Oakleaf hydrangea

The Oakleaf hydrangeas (Hydrangea quercifolia) planted in deep shade against the forest’s edge have only a few leaves remaining, and these show little of the autumn color of ones planted in more sun. The leathery foliage of Oakleaf hydrangea begins to color early in October, but the colder temperatures of November bring out its boldest reds and burgundies. In most years the foliage of sun grown oakleafs will persist into December, often until late in the month and long after other trees and shrubs are bare.Oakleaf hydrangea in early December

Oakleaf hydrangea is not nearly as popular as the ubiquitous blue mopheads (Hydrangea macrophylla), but in my barely managed garden it is equally treasured for its sprawling, irregular form. There are low growing and compact growing varieties, but in my garden all are the tall and wide spreading types. Occasionally, one will spread a bit too far, or a tall branch will flop over onto a neighbor, but these strays are easily pruned (if I get around to it), and the informal habit of Oakleaf hydrangea is much of the reason it’s valued.

The huge white flowers are quite delightful, and are effective a month or longer after they’ve faded to tan. In shade there are fewer blooms, and even in full sun the flowers do not obscure the large leaves, so Oakleaf is regarded as much for its foliage as it is valued for its blooms.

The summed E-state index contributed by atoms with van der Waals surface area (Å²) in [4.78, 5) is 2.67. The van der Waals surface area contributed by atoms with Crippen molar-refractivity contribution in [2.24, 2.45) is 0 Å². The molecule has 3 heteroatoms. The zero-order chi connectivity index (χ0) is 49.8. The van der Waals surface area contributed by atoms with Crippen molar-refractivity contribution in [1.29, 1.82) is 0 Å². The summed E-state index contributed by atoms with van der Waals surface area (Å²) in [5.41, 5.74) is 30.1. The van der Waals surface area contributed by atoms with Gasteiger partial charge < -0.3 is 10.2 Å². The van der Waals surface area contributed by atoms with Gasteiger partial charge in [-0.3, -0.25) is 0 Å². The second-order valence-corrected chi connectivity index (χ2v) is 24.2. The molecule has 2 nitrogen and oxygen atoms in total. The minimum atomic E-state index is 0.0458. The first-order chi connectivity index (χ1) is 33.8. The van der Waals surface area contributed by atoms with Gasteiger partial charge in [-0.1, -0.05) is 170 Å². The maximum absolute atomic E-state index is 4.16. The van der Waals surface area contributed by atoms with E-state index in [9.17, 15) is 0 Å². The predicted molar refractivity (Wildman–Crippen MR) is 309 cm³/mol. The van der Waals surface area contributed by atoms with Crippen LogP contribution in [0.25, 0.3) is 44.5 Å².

In my garden few plants reside in fully unfiltered sun, so I cannot judge whether Oakleaf hydrangea will perform best in full sun, but there are more flowers and superior autumn foliage color with more sun. Ideally, I figure that Oakleaf would prefer a break from the afternoon sun, but I would err on the side of more sun rather than too little. In either case, as a woodland shrub, at the wood’s edge, or in nearly full sun, Oakleaf hydrangea is a wonderful shrub for an informal garden.

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2 thoughts on “Oakleaf hydrangea

  1. Dave, do you have Fatsia in your landscape?   I have one here in GA that is about 6 feet tall and has lots of white blooms on it now, it never gets winter kill. I understand it is a Japanese Fatsia.

    Love you web site, Thanks Nan

    • I don’t grow fatsia in my garden. It’s a bit too tender for our cold, but I figure with about two more years of climate change it’ll work just fine. I’ve grown the variegated fatsia in a container for years, though I managed to kill it in the basement one of last couple winters. There are some new variegated varieties that I’m looking forward to trying, but for now they need to come inside for the winter.

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